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Entries from May 2013.

Migration to python subprocess module

After recent OS upgrade one of my unit tests started to fail (to be precise it started to hang). Quickly check showed me that CGI process started by os.popen() hanged. The old source code:

f = os.popen("./cgi_script.cgi > /dev/null", "w")
f.write(postBody)
f.flush()
f.close()

As os.popen() is deprecated now (I know, it's a very old codebase that started with Python 1.5) I've moved to new subprocess module:

fNull = file("/dev/null", "w")
p = subprocess.Popen("./cgi_script.cgi", shell=False, bufsize=1024, stdin = subprocess.PIPE, stdout = fNull)
fw = p.stdin
fw.write(postBody)
fw.flush()
fw.close()
del p

As you can see it's more verbose now but I've eliminated shell (slightly faster operation).

Some notes found during migration:

  • without "del p" process may be not terminated causing problems with DB state (CGI proces updates database and test checks this state later)
  • I/O configuration is more flexible than os.popen() - you can make pipes more easily

Server flood automatic detection

My current customer develops embedded devices used by many end users. In order to save server load devices use multicasts for downloading data: every device registers itself on multicast channel using IGMP and listens to UDP packets. No connections to be managed results in lower overhead.

However, some data (or some requests) cannot be downloaded from multicasts channels and HTTP/HTTPS must be used to interact with server. As the number of devices is very high special methods have been used in order not to overload backend servers (randomised delays, client software optimization).

Consequently, small bug in client software that will trigger more events than usual can be very dangerous to whole system stability (because the effect of thousands of devices - perfect DDOS may kill back-end). In order to catch such errant behaviour as soon as possible I've developed daily report that controls server usage in my customer office.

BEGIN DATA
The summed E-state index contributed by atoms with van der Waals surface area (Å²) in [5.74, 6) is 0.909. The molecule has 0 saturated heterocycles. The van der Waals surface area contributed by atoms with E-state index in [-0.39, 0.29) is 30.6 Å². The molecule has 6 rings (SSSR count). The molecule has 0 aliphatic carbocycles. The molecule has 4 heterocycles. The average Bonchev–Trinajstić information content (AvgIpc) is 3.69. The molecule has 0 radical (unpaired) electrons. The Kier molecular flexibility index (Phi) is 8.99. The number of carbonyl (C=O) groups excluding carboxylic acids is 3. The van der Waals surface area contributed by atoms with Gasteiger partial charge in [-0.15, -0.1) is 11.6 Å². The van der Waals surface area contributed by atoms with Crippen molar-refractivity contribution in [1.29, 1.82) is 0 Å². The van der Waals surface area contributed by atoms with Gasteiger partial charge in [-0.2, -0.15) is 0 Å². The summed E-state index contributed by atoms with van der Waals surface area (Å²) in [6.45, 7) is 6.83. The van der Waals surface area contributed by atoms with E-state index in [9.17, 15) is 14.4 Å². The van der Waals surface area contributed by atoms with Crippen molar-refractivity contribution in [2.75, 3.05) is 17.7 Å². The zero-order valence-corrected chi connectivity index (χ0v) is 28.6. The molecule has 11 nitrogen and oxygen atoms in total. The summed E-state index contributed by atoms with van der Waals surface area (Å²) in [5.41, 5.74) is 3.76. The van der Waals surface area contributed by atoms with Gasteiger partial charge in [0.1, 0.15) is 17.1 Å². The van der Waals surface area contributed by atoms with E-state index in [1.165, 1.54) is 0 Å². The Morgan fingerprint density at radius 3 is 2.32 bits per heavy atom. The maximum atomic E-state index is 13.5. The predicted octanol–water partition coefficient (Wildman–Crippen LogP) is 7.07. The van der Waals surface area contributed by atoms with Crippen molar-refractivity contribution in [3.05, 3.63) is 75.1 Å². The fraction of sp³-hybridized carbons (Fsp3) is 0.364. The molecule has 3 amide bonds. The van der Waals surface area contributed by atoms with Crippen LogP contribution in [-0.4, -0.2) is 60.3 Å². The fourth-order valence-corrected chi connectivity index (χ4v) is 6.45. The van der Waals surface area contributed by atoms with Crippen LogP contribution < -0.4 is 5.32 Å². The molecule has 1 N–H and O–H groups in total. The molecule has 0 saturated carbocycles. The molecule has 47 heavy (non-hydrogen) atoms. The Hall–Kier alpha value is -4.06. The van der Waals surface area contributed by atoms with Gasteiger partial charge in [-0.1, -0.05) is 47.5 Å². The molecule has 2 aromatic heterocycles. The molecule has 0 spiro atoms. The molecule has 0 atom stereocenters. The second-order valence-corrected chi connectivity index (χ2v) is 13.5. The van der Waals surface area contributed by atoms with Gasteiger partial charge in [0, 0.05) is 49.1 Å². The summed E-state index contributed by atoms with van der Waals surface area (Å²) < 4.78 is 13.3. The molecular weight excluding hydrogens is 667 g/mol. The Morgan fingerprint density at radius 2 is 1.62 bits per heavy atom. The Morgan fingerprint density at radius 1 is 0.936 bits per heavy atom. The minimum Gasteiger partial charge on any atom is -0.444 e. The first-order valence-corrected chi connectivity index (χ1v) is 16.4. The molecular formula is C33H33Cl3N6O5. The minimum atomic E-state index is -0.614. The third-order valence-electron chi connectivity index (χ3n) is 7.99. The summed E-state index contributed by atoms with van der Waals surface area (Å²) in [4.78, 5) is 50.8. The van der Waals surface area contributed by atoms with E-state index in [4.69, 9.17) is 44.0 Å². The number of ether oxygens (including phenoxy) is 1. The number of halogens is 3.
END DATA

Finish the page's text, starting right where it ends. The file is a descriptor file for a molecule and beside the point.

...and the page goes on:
First of all, we need to locate the most "interesting" device by IP address from logs (we list top 20 IPs based on server usage):

    ssh $server "cat /path-to-logs/localhost_access_log.$date.log" | awk '
        {
            t[$1 " " $7]++
            ip[$1]++
        }
        END {
            for(a in t) { print t[a], a }
            max = 0
            max_ip = ""
            for(a in ip) { if(ip[a] > max) { max=ip[a]; max_ip=a; } }
            print max_ip > "/tmp/max_ip"
        }
    ' | sort -n | tail -20
    IP="`cat /tmp/max_ip`"

Then selected IP will be examined hour-by-hour to locate patterns in behavior:

ssh $server "cat /path-to-logs/localhost_access_log.$date.log" | awk -v "SEARCH=$IP" '
{ sub(/:[0-9][0-9]:[0-9][0-9]$/, "", $4); TIME=$4; s[TIME]; }
$0 ~ SEARCH { s[TIME]++;}
END { for(a in s) { print a, s[a] } }
' $* | sort

Sample results with included requested URLs:

Number of calls on 2013-05-22, server: tm2

3 192.168.4.101 /path/nPVR getseries
3 192.168.4.101 /path/reminder get
3 192.168.4.101 /path/rentedItems
3 192.168.4.101 /path/stbProperties get
3 192.168.4.101 /path/subscriberInfo
3 192.168.4.140 /path/autoConfig
6 192.168.4.249 /path/authenticate
6 192.168.4.249 /path/favorite get
6 192.168.4.249 /path/rentedItems
6 192.168.4.249 /path/stbProperties get
7 192.168.4.249 /path/reminder get
7 192.168.4.249 /path/subscriberInfo
8 192.168.4.140 /path/authenticate
8 192.168.4.249 /path/nPVR get
8 192.168.4.249 /path/nPVR getseries
16 192.168.4.254 /path/subscriberInfo
25 192.168.4.254 /path/nPVR get
25 192.168.4.254 /path/nPVR getseries
83 192.168.4.254 /path/favorite get
98 192.168.4.254 /path/reminder get